I've heard a lot of people say how happy they'll be once the US election is over with. As a political junkie, a part of me doesn't want to see it end. It's entertainment at its best! But I think that even though I'm thousands of kilometres away from America, I can sense that things are getting ugly and, at times, even scary.
The past couple weeks, it seems that we've seen an increase in racial tensions. Whether it was the lady from the McCain rally referring to Obama as an "Arab" (which, sadly, is automatically understood as being something negative), or Rush Limbaugh's assessment of Colin Powell's endorsement of Obama as being "all about race," sometimes it's hard to believe that things really are getting better in this world. Today on CNN there was a report from a small town in Pennsylvania where even some life-long Democrats admit that they will not vote for Obama because "black people leave a bad taste in (their) mouths." Even the neighbour lady of my parents back home in Canada -- who hates Bush -- commented that "If Obama wins, it will be a dark day for America." No need to wonder what she meant by that.
My husband and I just watched the movie The Pianist this evening, which is the true story of a Jewish pianist who survived the horrors of the Warsaw ghetto. Every time I watch a movie like this, I'm reminded about just how much I hate racism. I am reminded that racism, even in its smallest, most subtle forms, is a deadly cancer that can mestastasize to something as big as the Holocaust -- or something as seemingly insignificant as denying fellow Mormons certain privileges and ordinances.
Racism's faithful companion is bigotry and if we think we are immune to it even in our own church, we are wrong. While I was reading this article about the Church and Prop 8, I was deeply saddened to read about the tension and divisiveness this issue is causing in the very place where we should be most unified -- at church. Morris Thurston, an LDS attorney in Orange County, CA, says, "The general church authorities I have spoken to have been understanding and compassionate. They counsel respect and civility toward those who may disagree with the church's position." However, the backlash that some members who disagree with the Church's position are experiencing from fellow brothers and sisters seems to indicate that they are not heeding that counsel. Sadly, I think that we're going to see a lot of good, strong members with strong testimonies end up leaving the Church when the pressure of having their faith and loyalty to the prophet constantly questioned becomes too much for them to deal with, or when they get tired of having to defend their position or loved ones who happen to be gay.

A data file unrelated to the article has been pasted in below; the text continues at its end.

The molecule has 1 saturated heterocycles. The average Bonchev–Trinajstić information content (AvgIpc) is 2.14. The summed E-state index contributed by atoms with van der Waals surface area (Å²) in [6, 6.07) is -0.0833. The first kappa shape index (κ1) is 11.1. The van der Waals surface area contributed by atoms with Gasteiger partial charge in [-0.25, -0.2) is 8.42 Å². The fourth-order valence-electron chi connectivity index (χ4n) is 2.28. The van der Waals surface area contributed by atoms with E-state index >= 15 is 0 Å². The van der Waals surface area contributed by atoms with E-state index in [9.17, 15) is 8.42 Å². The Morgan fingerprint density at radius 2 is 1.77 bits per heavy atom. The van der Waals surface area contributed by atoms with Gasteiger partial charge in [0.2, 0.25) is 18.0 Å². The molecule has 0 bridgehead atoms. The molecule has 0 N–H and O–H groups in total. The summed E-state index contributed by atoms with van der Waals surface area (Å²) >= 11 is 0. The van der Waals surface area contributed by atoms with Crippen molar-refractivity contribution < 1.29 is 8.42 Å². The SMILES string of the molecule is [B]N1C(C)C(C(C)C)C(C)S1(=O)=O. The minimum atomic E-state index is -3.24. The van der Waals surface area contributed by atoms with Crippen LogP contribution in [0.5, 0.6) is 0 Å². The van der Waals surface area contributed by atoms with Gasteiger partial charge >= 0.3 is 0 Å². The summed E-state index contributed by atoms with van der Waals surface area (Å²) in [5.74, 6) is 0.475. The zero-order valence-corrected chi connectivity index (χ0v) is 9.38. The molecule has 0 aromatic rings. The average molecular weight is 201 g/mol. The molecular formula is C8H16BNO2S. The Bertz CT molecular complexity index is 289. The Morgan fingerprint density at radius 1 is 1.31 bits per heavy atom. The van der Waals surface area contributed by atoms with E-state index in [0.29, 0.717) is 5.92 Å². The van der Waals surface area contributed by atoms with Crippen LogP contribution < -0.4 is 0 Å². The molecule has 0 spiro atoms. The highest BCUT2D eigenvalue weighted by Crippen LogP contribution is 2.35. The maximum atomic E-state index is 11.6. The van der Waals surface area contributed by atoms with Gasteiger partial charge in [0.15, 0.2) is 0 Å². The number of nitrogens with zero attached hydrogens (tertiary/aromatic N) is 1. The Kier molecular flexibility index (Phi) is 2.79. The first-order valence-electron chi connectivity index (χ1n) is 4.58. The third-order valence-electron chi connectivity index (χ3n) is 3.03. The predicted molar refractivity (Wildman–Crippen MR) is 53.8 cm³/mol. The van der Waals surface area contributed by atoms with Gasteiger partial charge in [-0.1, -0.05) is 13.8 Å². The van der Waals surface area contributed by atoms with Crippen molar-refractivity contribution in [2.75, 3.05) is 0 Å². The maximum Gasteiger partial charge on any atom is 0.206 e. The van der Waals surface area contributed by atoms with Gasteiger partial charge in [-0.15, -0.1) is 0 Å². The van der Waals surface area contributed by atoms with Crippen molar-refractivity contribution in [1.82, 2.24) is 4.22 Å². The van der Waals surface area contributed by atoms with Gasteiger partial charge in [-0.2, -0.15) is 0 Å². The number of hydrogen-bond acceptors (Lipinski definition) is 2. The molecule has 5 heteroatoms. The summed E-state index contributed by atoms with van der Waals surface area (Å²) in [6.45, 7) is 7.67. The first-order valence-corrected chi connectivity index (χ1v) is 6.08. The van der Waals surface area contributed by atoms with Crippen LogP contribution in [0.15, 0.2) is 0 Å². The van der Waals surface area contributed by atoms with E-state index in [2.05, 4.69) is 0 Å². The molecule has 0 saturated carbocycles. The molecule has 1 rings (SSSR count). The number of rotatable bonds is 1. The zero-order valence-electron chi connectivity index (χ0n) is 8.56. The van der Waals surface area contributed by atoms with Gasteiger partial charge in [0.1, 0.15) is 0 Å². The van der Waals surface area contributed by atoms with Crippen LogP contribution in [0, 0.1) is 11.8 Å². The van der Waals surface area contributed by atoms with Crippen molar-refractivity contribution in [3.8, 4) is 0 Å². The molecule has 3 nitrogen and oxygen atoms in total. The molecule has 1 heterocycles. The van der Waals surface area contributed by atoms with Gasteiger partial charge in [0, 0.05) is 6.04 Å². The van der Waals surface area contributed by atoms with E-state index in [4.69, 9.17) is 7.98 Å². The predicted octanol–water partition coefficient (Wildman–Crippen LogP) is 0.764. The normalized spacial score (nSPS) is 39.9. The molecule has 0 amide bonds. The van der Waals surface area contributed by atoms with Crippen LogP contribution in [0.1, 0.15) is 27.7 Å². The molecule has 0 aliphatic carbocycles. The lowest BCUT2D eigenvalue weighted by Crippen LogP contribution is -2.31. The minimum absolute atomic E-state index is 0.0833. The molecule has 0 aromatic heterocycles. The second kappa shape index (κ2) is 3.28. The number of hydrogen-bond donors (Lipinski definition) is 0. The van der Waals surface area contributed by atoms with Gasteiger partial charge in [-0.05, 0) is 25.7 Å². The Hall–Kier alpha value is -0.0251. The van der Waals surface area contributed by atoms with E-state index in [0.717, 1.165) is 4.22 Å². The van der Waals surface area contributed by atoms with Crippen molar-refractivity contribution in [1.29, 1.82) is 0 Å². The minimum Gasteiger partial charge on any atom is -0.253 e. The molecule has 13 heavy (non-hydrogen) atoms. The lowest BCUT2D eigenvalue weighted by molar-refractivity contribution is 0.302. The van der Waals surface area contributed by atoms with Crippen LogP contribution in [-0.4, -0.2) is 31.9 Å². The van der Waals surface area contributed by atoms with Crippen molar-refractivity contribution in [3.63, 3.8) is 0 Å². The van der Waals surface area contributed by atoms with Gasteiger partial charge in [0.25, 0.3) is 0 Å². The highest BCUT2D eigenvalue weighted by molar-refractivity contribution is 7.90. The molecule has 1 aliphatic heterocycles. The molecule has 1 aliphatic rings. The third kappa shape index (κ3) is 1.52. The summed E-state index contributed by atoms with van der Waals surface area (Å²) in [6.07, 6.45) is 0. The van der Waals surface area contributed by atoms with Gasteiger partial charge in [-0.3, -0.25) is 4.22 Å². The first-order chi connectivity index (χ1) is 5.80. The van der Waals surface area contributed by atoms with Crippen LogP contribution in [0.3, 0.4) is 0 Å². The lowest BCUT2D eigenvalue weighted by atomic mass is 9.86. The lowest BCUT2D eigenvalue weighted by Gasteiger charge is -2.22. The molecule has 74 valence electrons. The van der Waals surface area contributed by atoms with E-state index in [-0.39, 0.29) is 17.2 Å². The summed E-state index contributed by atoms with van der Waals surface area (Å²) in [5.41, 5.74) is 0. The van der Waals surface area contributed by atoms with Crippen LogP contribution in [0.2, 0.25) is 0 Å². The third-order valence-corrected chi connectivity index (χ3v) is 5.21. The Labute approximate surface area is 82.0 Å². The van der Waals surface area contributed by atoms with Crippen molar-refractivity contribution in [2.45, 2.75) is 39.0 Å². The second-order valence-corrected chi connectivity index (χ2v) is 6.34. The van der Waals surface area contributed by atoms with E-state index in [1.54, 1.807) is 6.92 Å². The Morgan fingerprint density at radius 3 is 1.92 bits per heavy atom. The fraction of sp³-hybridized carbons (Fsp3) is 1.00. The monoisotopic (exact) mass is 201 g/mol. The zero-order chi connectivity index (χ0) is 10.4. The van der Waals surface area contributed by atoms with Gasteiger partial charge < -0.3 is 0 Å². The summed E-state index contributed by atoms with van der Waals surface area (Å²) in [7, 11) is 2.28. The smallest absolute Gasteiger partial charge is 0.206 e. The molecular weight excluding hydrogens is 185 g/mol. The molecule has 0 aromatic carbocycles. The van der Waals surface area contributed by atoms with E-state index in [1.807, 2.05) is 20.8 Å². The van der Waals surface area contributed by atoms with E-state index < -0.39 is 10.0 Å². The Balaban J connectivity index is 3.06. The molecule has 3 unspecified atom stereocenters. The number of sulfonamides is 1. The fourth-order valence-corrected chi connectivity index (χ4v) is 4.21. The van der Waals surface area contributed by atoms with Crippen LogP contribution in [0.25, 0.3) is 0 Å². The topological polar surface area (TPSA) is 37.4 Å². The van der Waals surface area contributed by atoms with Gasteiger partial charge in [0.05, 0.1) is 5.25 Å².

I've expressed my doubts and questions about many things on this blog. There is, however, one thing that I have no doubt about: racism and bigotry are two things that have no place in any society or religious organization -- and certainly not in The Church of Jesus Christ of Latter-day Saints. The sooner we can stop rationalizing and justifying these things, the sooner we'll realize that eggs are eggs -- whether they're white or brown.